Micro-Tissue Engineered Neural Networks (Micro-TENNs) are living three-dimensional constructs designed to replicate the neuroanatomy of white matter pathways in the brain and are being developed as implantable micro-tissue for axon tract reconstruction, or as anatomically-relevant in vitro experimental platforms. Micro-TENNs are composed of discrete neuronal aggregates connected by bundles of long-projecting axonal tracts within miniature tubular hydrogels. In order to help design and optimize micro-TENN performance, we have created a new computational model including geometric and functional properties. The model is built upon the three-dimensional diffusion equation and incorporates large-scale uni- and bi-directional growth that simulates realistic neuron morphologies. The model captures unique features of 3D axonal tract development that are not apparent in planar outgrowth and may be insightful for how white matter pathways form during brain development. The processes of axonal outgrowth, branching, turning and aggregation/bundling from each neuron are described through functions built on concentration equations and growth time distributed across the growth segments. Once developed we conducted multiple parametric studies to explore the applicability of the method and conducted preliminary validation via comparisons to experimentally grown micro-TENNs for a range of growth conditions. Using this framework, the model can be applied to study micro-TENN growth processes and functional characteristics using spiking network or compartmental network modeling. This model may be applied to improve our understanding of axonal tract development and functionality, as well as to optimize the fabrication of implantable tissue engineered brain pathways for nervous system reconstruction and/or modulation.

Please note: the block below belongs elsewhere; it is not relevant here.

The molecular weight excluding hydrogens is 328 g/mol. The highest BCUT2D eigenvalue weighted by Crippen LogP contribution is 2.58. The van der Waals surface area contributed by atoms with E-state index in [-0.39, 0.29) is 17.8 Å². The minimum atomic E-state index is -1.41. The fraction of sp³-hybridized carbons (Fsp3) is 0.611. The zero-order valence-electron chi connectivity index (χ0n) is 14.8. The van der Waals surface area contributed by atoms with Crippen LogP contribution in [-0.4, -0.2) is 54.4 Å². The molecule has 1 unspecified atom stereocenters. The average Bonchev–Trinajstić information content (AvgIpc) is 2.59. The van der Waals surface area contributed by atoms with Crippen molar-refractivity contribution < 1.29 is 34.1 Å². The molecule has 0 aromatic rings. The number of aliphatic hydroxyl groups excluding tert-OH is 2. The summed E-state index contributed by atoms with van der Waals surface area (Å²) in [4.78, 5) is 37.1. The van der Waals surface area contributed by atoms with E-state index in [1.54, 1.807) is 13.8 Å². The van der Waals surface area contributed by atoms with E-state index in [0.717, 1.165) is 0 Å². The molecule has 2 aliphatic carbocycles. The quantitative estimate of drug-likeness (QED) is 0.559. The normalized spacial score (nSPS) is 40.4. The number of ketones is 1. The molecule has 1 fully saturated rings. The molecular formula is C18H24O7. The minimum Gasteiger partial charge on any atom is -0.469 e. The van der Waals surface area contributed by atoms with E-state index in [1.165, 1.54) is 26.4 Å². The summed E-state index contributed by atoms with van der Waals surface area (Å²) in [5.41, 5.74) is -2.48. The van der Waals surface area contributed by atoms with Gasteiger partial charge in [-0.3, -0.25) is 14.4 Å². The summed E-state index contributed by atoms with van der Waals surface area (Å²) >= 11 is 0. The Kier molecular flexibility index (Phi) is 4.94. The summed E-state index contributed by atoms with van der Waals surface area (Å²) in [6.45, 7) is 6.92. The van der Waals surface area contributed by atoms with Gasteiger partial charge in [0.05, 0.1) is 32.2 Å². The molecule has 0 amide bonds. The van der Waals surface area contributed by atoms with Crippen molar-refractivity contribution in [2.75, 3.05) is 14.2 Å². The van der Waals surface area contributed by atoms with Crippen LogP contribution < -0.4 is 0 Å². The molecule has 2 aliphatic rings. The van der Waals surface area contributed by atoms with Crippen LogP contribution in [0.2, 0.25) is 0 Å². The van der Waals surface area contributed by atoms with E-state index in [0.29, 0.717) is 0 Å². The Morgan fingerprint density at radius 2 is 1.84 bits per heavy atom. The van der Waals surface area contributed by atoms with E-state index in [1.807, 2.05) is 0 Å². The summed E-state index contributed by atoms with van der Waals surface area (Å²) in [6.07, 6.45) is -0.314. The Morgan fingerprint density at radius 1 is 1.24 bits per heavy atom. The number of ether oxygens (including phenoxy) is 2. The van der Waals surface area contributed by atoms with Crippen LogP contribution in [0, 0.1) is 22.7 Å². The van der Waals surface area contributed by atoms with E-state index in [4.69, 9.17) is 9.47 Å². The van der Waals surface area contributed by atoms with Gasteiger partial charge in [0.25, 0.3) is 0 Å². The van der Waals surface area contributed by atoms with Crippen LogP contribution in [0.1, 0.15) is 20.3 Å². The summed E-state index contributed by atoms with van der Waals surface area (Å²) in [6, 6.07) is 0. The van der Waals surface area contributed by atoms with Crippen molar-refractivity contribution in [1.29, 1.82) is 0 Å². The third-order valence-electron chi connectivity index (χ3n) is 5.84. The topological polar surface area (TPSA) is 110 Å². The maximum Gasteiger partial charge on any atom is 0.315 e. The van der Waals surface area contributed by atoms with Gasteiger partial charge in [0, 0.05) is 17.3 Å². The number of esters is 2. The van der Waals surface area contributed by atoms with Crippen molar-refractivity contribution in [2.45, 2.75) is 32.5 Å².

All Science Journal Classification (ASJC) codes
- Molecular Biology
- Computational Mathematics
- Computational Theory and Mathematics